free kits for people who can’t afford them. Meredith’s agency
helped to create a network with hospital systems across the
country. They brought promotional partners on board to help
bootstrap the additional money needed to distribute the kits to
hospitals and give them to less affluent parents.
By doing more - not just helping Paul Allen and Vulcan
Productions find a great outcome with This Emotional Life, but
expanding that outcome to include thousands of new parents in
need - Meredith added exponentially to the value of the project.
And in the process, she helped fulfill her most important
personal goal: to be a role model for her own children.
“Children absorb so much, their brain is a moving train,” she
says. “I feel a responsibility not only to feed and clothe and
shelter and help them grow, but to lead my fullest life and
model that for them.”
When you focus on doing more, your goal is to seek ways
to help other people—not yourself. But one of our power
influencers offers a practical suggestion for helping others by
Larry Senn chairman of Senn Delaney, an international firm
focused on shaping organizational culture says you can do more
for the people in your life by making a stronger commitment to
keeping yourself healthy.
This may sound self-serving at first, but it’s not. When you’re
in good shape, you’re better able to take care of your family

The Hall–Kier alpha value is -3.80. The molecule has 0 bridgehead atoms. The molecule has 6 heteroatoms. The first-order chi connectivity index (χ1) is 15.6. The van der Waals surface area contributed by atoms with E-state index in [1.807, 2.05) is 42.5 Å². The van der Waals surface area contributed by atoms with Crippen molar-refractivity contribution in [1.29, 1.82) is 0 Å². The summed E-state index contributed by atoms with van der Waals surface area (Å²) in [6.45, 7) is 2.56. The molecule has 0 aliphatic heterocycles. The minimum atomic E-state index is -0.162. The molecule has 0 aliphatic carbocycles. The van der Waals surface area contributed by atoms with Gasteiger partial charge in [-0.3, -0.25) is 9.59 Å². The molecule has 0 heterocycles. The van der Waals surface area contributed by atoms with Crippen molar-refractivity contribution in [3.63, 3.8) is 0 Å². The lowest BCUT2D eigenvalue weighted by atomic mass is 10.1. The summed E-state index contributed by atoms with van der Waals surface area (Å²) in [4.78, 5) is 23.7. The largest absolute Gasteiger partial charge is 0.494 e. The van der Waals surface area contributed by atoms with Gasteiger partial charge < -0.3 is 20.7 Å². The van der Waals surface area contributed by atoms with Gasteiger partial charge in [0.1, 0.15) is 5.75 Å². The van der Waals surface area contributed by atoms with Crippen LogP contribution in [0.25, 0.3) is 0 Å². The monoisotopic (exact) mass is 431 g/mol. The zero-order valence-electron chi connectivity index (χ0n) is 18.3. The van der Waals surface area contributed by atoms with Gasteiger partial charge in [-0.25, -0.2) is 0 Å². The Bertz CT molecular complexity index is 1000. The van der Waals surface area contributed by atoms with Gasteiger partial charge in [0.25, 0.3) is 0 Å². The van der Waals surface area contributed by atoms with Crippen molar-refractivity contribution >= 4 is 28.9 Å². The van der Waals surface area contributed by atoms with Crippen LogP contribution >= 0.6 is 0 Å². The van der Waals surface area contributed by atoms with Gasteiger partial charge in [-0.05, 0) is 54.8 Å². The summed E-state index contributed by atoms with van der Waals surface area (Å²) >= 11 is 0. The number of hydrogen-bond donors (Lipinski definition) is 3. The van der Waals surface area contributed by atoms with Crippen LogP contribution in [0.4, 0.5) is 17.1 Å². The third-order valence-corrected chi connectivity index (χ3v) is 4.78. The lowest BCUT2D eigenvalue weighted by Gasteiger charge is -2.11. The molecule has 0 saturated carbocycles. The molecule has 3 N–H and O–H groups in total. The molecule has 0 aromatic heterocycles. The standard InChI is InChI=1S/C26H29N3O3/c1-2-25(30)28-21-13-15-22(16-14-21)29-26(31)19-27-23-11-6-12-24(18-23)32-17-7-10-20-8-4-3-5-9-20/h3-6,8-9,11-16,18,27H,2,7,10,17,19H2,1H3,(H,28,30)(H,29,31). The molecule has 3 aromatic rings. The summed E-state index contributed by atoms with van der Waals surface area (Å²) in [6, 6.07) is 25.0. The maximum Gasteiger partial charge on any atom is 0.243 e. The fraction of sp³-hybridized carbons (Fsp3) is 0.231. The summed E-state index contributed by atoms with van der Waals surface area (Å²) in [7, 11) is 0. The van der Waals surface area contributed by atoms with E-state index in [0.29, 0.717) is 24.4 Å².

and you’re more likely to be around to positively influence
their lives in the future. And when you’re healthy, you have
more energy and mental clarity so you make better decisions
both at work and at home.
Larry practices what he preaches. At age seventy, he started
doing Sprint-triathlons. He’s now seventy-six years old, and
runs six triathlons per year.
He says, “It all ties back to purpose. My highest purpose is
my family. I have a huge obligation to be able to keep healthy
for them, and I need to do an exemplary job of taking care of
myself. I need also to do an exemplary job for my clients, and
to serve them well I need to be at the top of my game, which
requires discipline in terms of fitness and diet and growth and
evolution as a person.”
By the way, Larry often wins in his age group when he runs
triathlons. This year he won in Long Beach, Redondo Beach,
Manhattan Beach, and San Diego. “I’m not fast, but there aren’t
many guys left in my bracket!” he jokes. “In these triathlons
they paint your age in giant letters on your calf, and I get lots
of comments. It’s fun to pass guys in their twenties and thirties
on my bike and hear them say, ‘Wow! Go for it!’”
Doing more may not make you a triathlon champion or give
you the power to make an entire auditorium full of military
cadets hold hands. But it will demonstrate, more powerfully
than any words or manipulative gimmicks can, that you are
worthy of people’s at-tention and respect.
Moreover, as Larry Senn and Meredith Blake prove, doing
more can be a direct path to helping yourself as well as others.
When you go beyond what’s expected of you by adding
insight, adding emotional value, and adding practical value,
you gain new insights into your own strengths and values. You
find creative ways to solve problems and discover a greater
empathy for other people. You act each day in ways that make